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Nathan Coley, "A Manifesto for Bourneville"

I eat a proper pie lunch (steak and kidney) beside Darren Lago's chocolate cabbage patch. The cabbages are laid out on a bed of brown earth in the eight-by-four format of a bar of chocolate, and the color of the leaves is supposed to evoke the purple-blue of the inner wrapping of a bar of Cadbury's Milk. Maybe it's just as well that the color is only hinted at, the purple-blue is already found in its true overbearing intensity on sign posts and litter bins located throughout the village.

I see the rest of the show, and have just got time to revisit Cornford and Cross's water fountain before catching a train home. The invigilator in that neck of the woods is now sitting beside the water feature. We sit together by the pool. The water is as clear as the stuff that pours out of my taps, regardless of whether I want a cup of tea or a bath. The invigilator speaks: "Did you know that my great grandfather was a Quaker, a chocolate manufacturer, a Victorian philanthropist, and could piss to a height of ten feet up the white-tiled walls of the subway that connects the Cadbury factory to this Women's Recreation Ground that we're presently sitting in?" I tell him that I didn't know that. And I notice that where the jet of the fountain falls back into the main mass of water in the pond, there's a purplish tint to the water. Or is that just wishful thinking?

The invigilator asks if I'd like a Kit-Kat. I tell him I've already eaten. And anyway, aren't Kit-Kat's made by Nestle? But it's a new-style Chunky Kit-Kat, so I take a bite. When they first came out, I bought one from a newsagent, ate it, went into the next newsagent to buy another, and ate that too. I haven't done anything like that before or since. Or have I?–what about earlier today? A chunk-chewing silence is broken when the invigilator speaks again: "Did you know that my great great grandfather was a Quaker, a chocolate manufacturer, a Victorian philanthropist, could piss to a height of ten feet up the white-tiled walls of the subway, and used to rise every weekday at 7am in order to personally operate the milking machine that extracted the liquid from the lactating breasts of female factory workers, a secret ingredient of Cadbury’s Milk from the day of that product's introduction until the day the old philanthropist kicked the bucket?" I tell him I didn't know that. And I notice that where the water laps at the containing walls of the pool, it's bright purple. Or is that just an effect of the late-afternoon light?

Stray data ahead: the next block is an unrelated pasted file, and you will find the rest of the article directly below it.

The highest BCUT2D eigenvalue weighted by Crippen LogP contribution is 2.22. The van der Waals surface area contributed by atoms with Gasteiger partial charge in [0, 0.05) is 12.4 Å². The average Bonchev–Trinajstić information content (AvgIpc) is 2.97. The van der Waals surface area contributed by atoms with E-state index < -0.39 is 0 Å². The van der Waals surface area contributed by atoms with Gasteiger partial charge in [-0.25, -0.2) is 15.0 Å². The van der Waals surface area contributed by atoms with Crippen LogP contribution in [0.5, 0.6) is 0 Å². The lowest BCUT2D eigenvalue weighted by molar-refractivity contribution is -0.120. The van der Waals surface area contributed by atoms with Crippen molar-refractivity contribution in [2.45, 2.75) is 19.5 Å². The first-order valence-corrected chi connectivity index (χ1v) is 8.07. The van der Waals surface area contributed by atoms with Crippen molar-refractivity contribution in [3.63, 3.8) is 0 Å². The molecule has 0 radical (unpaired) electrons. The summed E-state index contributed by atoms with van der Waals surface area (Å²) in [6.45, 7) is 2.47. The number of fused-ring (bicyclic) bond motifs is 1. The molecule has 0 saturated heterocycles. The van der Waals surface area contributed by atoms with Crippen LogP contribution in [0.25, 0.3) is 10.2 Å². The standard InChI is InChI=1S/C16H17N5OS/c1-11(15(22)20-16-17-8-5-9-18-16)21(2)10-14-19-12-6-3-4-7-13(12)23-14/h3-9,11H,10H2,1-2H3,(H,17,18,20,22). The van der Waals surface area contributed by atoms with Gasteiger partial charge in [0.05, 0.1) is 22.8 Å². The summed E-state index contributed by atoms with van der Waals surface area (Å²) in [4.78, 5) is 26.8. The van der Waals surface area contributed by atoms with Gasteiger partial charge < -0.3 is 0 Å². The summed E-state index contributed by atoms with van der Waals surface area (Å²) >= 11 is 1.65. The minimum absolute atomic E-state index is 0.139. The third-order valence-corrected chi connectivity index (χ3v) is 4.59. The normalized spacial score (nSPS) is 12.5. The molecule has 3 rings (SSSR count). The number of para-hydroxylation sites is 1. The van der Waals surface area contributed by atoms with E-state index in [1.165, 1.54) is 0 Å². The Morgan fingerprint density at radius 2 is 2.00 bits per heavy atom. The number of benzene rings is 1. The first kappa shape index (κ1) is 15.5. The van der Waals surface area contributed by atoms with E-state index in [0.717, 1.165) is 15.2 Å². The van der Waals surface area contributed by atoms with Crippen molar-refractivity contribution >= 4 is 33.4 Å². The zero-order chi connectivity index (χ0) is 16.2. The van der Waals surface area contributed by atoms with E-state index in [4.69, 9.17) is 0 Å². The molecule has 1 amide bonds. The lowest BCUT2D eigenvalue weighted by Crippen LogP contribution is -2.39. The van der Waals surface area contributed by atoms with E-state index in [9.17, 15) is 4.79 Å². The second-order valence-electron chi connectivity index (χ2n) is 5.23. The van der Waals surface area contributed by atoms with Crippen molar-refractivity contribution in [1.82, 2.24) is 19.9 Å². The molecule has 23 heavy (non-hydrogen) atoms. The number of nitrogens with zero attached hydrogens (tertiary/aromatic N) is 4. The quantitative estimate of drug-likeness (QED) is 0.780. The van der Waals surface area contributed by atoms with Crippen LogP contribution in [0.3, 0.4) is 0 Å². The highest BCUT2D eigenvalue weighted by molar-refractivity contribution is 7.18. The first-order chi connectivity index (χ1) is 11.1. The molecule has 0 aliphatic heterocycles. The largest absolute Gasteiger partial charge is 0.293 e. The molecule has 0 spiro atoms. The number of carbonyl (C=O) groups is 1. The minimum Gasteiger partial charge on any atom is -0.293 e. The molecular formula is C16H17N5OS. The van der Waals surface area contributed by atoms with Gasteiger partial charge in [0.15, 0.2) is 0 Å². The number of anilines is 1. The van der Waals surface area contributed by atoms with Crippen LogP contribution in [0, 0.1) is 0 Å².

The invigilator asks if I'd like another Kit-Kat. I tell him I've already eaten. But it's a limited edition orange Kit-Kat, with bright orange inner wrapping. So I accept it and put it in my pocket ready to be added to my Contemporary art collection when I get home. Absent-mindedly, I take it out of my pocket, unwrap and eat the thing. Munching companionably, we agree that far too much fuss is made of Joseph Beuys's multiples and editions and much too little of George Cadbury's. But the invigilator puts an enlightened perspective on this by pointing out that anyone can be an artist, but only the chosen few can make chocolate. Beuys's work may be on show at the Royal Academy in London. But George Cadbury's work is on display in corner shops the length and breadth of this country and most others. "Did you know that my great, great, great grandfather . . ." Oh fuck, I'm sicking orange into the pond. George Cadbury must be carilloning in his cabbage-patch grave.

Duncan McLaren

London, England 1999